Big Dummy continued, and a digression on speed

Surly continues blogging about Big Dummy testing. We’re feeling thrilled and honored to have Stokemonkey hooked up to the one and only prototype so far, as evidently a test priority. Getting Stokemonkey some visibility and credibility among normal, avid, dare I say mainstream bicyclists and gear makers has been pretty much the only marketing plan I’ve had for Stokemonkey, and, well, it appears to be working.
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Dave’s cooked up his own auxilliary threaded-rod-and-plate chain tensioner. Super secure, but I’ll be looking into ways to make do with less.

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Dave cites the fun of going fast about five times. It’s true of course, and safer than going slow in some cases. But in a lot of places, it’s not street legal to get any help from the motor at speeds above 20 MPH without registering as a moped, which in turn implies things like turn signals and other DOT stuff generally remote from bicycle design priorities. Never mind that unassisted riders can exceed 20. Anyway, it’s a matter of time before Stokemonkey gets a speed hobble of some kind built in, as a means of reducing Cleverchimp’s liability exposure and that of potential distributors. Torque is Stokemonkey’s strongest suite anyway, as befits a cargo assist.

7 thoughts on “Big Dummy continued, and a digression on speed”

  • fred

    Thanks to Todd and Stokemonkey, I have an assisted Alligt Alleweder velomobile. The tensioning system shown above for this frame is very much like what I used on my velomobile. I don’t have any frame tubes on which to attach the very elegant and simple Stokemonkey tensioning cable, so it was long bolts passing through a square tube, braced on my nose bulkhead. Not quite the minimalistic cable, but still pretty simple.

    Regarding speed and restrictions, I am faster with my assist, of course, but if I remove the motor and batteries, I can still exceed 20 mph, safely, in my opinion.

    Reply
  • Buddy Bonner

    Fred,

    Hook us up with some pictures of that Stoked velomobile….would love to see it…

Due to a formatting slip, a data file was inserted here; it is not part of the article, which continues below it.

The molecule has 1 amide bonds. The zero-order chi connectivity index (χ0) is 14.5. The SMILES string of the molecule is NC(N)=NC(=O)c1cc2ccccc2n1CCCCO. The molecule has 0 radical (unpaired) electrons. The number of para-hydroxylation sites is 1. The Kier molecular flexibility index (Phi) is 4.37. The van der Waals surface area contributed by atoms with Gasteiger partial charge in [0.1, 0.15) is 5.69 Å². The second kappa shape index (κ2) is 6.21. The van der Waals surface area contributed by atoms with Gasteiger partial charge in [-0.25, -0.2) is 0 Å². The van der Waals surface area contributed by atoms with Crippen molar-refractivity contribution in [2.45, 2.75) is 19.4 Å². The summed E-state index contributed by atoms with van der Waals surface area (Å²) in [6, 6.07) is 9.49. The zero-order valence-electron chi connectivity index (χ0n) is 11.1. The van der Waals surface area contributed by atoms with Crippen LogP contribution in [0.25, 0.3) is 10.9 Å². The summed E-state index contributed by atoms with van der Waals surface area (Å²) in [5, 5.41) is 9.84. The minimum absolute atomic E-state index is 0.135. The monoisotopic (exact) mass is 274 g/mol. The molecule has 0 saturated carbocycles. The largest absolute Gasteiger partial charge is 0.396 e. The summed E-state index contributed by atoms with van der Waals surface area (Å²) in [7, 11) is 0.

Budman

    Reply
  • Bill Manewal

    Yeah, they should tout its hill-climbing prowess and not just speed.

    Although I agree with the battery location (having purchased an experimental, uh… Woodie box from Todd), and while I know that Dave IS building a prototype , he is, in my opinion, doing both Surly and Cleverchimp a bit of disservice by posting photos of what can only be described as one fugly battery container, even if it IS for the Minnesota winters. If not a box, then maybe a larger ABS pipe and stuff the space with foam for insulation… anything but what looks like something stolen from an HVAC shop.

    Otherwise, great exposure.

    Reply
  • fred

    budman, my construction project can be viewed at http://www.humanpoweredmessages.com/construct and there are links on those pages to a couple of Stokemonkey videos posted to YouTube. I haven’t linked all the YouTube videos, because I’m lazy when it comes to web page updates, but once you get one of them, the rest of them are listed under my username.

    Regarding speed vs climbing, I will add that having a Stokemonkey providing an assist has increased my climbing speed from 4 to 6 mph all the way up to 12 to 15 mph, depending on how much human bean is thrown into the system. I particularly like that I cannot loaf and have to pedal whenever the motor is operating. It tends to “keep me honest” in my contribution to the power levels.

    More than once, I’ve taken off from a parked stop, pedaled up through the first few gears and then noticed that the motor wasn’t drawing any current, because I’d forgotten to turn on the controller!

    Reply
  • Brian Miller

    If you guys do add a speed inhibitor, please remember to tell us how to disable it!

    Reply
  • adam cosic

    how about an eccentic bottom bracket to adjust the tension?

    Reply
  • Todd

    adam, i have an eccentric BB on my custom longtail. it turns out not to be useful because over such a long chain run some frame flex is inevitable, and you don’t want that flex with a statically tensioned chain. also with a single-speed-style chainline, the lower chain run is too close to where the xtracycle’s front bridge needs to be; the chain thwacks it. so i use a rohloff chain tensioner.

    Reply
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